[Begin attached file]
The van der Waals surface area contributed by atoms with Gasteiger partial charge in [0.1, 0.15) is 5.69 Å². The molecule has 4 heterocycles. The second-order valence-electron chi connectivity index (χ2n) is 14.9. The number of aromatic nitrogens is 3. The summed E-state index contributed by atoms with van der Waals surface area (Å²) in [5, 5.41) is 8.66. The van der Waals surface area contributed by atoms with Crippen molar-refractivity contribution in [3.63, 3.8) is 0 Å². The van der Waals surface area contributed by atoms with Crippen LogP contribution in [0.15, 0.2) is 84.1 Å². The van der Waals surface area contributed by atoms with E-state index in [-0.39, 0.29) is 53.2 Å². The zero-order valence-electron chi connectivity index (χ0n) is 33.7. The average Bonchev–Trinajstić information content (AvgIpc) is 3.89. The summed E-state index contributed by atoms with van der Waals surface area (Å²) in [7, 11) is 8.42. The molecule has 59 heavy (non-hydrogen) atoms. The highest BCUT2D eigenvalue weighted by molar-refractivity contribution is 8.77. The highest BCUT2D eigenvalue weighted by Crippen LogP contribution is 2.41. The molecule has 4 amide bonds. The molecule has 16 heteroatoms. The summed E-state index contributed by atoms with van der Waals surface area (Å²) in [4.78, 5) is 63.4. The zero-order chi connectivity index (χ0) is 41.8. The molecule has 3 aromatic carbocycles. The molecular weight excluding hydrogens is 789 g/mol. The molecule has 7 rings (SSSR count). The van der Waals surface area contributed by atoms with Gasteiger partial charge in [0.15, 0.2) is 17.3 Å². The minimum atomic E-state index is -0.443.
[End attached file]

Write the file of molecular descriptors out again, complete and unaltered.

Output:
The van der Waals surface area contributed by atoms with Gasteiger partial charge in [0.1, 0.15) is 5.69 Å². The molecule has 4 heterocycles. The second-order valence-electron chi connectivity index (χ2n) is 14.9. The number of aromatic nitrogens is 3. The summed E-state index contributed by atoms with van der Waals surface area (Å²) in [5, 5.41) is 8.66. The van der Waals surface area contributed by atoms with Crippen molar-refractivity contribution in [3.63, 3.8) is 0 Å². The van der Waals surface area contributed by atoms with Crippen LogP contribution in [0.15, 0.2) is 84.1 Å². The van der Waals surface area contributed by atoms with E-state index in [-0.39, 0.29) is 53.2 Å². The zero-order valence-electron chi connectivity index (χ0n) is 33.7. The average Bonchev–Trinajstić information content (AvgIpc) is 3.89. The summed E-state index contributed by atoms with van der Waals surface area (Å²) in [7, 11) is 8.42. The molecule has 59 heavy (non-hydrogen) atoms. The highest BCUT2D eigenvalue weighted by molar-refractivity contribution is 8.77. The highest BCUT2D eigenvalue weighted by Crippen LogP contribution is 2.41. The molecule has 4 amide bonds. The molecule has 16 heteroatoms. The summed E-state index contributed by atoms with van der Waals surface area (Å²) in [4.78, 5) is 63.4. The zero-order chi connectivity index (χ0) is 41.8. The molecule has 3 aromatic carbocycles. The molecular weight excluding hydrogens is 789 g/mol. The molecule has 7 rings (SSSR count). The van der Waals surface area contributed by atoms with Gasteiger partial charge in [0.15, 0.2) is 17.3 Å². The minimum atomic E-state index is -0.443.